Dragging the Eel and Other Lessons Learned
by Joe Lyons
confess, some time ago, while preparing to leave a small cove after a night of surf fishing, I committed a surfcasting sin: I decided to look into the water using a high-powered diving light. Now granted, the evening's fishing had concluded, so spooking the fish to Portugal was no longer an issue. And I was alone, so my light would not anger any other fishermen. But I was curious to see what was around that was making this evening so productive. Trying to observe as much as possible, I used the light sparingly, every so many steps I would blink it on for a quick look-see and then quickly turn it off.
What I saw were eels, lots of them. In the waist deep water, their dark silhouettes were clearly contrasted against the sandy bottom. The eels were right along the ocean floor, and would quickly depart once the light flashed upon them. I was surprised to have seen eels any at all, but even more surprised to see how slowly they moved until they noticed the light. Somehow, I had always envisioned eels as swimming along fairly quickly. This first-hand finding however, contradicted my amateurish speculation.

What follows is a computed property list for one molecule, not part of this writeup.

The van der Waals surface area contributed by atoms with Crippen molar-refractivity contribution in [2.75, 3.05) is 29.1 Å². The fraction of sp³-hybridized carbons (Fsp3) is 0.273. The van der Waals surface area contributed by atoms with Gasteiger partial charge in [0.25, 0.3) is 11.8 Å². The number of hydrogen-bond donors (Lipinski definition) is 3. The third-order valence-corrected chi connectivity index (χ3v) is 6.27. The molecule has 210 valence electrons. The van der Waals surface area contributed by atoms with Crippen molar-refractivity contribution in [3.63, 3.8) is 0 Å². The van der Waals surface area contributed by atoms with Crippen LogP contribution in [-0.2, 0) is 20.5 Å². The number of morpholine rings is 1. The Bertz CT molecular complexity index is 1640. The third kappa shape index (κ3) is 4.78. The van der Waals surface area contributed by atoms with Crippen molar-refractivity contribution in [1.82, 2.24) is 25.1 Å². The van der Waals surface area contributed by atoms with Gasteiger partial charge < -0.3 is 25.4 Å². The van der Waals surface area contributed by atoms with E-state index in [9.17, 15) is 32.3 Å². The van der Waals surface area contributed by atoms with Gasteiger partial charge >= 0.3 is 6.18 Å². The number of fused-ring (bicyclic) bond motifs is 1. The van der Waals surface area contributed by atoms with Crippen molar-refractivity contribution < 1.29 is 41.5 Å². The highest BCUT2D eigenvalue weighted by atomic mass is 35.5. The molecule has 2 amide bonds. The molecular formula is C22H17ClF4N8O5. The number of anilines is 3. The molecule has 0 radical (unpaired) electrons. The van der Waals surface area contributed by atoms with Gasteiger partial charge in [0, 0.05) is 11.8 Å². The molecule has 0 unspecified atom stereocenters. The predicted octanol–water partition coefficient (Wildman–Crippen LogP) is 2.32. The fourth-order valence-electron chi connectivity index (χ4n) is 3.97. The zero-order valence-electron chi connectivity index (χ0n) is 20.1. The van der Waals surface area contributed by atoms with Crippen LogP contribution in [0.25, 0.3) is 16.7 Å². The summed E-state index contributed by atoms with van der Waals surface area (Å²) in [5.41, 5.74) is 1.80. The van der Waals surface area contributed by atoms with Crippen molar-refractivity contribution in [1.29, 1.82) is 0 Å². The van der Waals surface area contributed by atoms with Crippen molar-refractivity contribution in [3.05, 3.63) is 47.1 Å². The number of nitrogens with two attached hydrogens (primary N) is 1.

Now with the benefit of hindsight, like most things, it makes perfect sense. I remember the eel fishing lessons from my surfcasting mentor, and how he was always reminding to crank ever slower on the retrieve. He usually illustrated this, and many other fine points of surfcasting, in a most ideal manner; he would out-fish me. Some nights it was a mildly embarrassing 4 to 2 sometimes a very embarrassing 4 to 0, sometimes much worse. After a short while, I came to the inevitable conclusion that for a time, listening to him was a more judicious course than thinking for myself. I began to crank slow also.